TOPEKA, Kan. — While Kansas Libertarians acknowledge their candidates have little chance of winning any state or federal races this year, they say the November elections are hugely important as they claw for greater political prominence in the future.

Dispirited voters turned off by Donald Trump and Hillary Clinton are seeking alternatives such as Libertarian presidential candidate Gary Johnson, who is polling around 9 percent nationally, the Topeka Capital-Journal ( ) reported.

“It’s going to be a dynamite year for us, and that is mainly because of the Gary Johnson situation,” said Rob Hodgkinson, chairman of the Kansas Libertarian Party.

In Kansas, if a Libertarian candidate in the 2018 gubernatorial can garner 5 percent of the vote, the party would earn “major party” status. That would mean fewer restrictions on ballot access and the ability to take part in August primaries.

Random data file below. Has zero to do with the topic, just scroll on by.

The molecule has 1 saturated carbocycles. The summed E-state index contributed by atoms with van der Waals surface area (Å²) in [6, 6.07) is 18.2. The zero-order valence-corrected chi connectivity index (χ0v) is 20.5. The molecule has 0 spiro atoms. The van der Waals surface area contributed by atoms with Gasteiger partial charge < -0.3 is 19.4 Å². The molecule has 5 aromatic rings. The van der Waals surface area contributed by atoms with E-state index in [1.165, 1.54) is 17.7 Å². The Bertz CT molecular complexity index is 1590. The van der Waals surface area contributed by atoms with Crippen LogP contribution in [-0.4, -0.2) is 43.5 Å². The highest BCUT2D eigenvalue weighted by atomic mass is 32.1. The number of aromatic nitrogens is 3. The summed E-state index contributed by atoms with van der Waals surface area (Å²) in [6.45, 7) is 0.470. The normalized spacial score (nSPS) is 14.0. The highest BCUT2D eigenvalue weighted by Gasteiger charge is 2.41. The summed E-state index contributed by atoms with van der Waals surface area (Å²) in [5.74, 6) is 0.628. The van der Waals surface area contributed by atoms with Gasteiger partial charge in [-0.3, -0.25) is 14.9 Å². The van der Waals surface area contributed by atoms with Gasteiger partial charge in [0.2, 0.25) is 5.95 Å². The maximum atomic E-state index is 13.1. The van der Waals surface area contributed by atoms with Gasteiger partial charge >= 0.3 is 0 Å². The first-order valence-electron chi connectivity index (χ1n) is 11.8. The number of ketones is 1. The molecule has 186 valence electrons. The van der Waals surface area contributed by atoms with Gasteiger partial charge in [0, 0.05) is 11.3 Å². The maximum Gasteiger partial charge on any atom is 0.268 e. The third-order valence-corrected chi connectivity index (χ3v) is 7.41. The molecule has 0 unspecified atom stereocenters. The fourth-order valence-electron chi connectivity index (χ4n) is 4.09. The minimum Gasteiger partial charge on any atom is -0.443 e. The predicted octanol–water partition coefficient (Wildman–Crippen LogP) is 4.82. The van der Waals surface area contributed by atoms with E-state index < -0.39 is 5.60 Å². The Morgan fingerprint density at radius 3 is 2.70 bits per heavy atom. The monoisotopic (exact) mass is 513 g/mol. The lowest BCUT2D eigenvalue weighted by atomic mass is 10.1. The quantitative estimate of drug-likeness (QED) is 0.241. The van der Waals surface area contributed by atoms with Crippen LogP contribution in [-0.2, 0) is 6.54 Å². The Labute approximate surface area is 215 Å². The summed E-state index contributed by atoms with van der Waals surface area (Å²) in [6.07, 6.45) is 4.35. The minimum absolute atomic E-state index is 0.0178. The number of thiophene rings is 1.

The party has candidates in each of the state’s five federal races, in addition to two state Senate races, five state House races and a judicial election.

“I really do believe this is a stepping stone, a building block to major party status in 2018,” Hodgkinson said.

As for the chances of his party’s candidates actually being competitive this year, he noted that none of them are spending much money on their campaigns and most people don’t know who they are.

Libertarian Senate candidate Robert Garrard said he hopes to land 10 percent of the vote in November, which would be a huge improvement from the 4.3 percent its candidates received in 2014 and 2.1 percent four years earlier.

Kerry Burt, running for the U.S. House in the 1st District, is facing Republican nominee Roger Marshall, who ousted tea party favorite Tim Huelskamp in last month’s GOP primary, and Alan LaPolice, an independent who waged a surprisingly close Republican primary bid for Huelskamp’s seat in 2014.

Kansas residents are incrementally shedding their allegiance to major political parties, Hodgkinson said, and he expects many millennials will stay independent or join the Libertarian Party.

“Right now in Kansas, you’re either for or against (Gov. Sam) Brownback, there’s no middle ground,” he said. “It’s just like at the national level, you’re either for or against Trump. Well, we’re the middle ground. Libertarians are the middle ground.”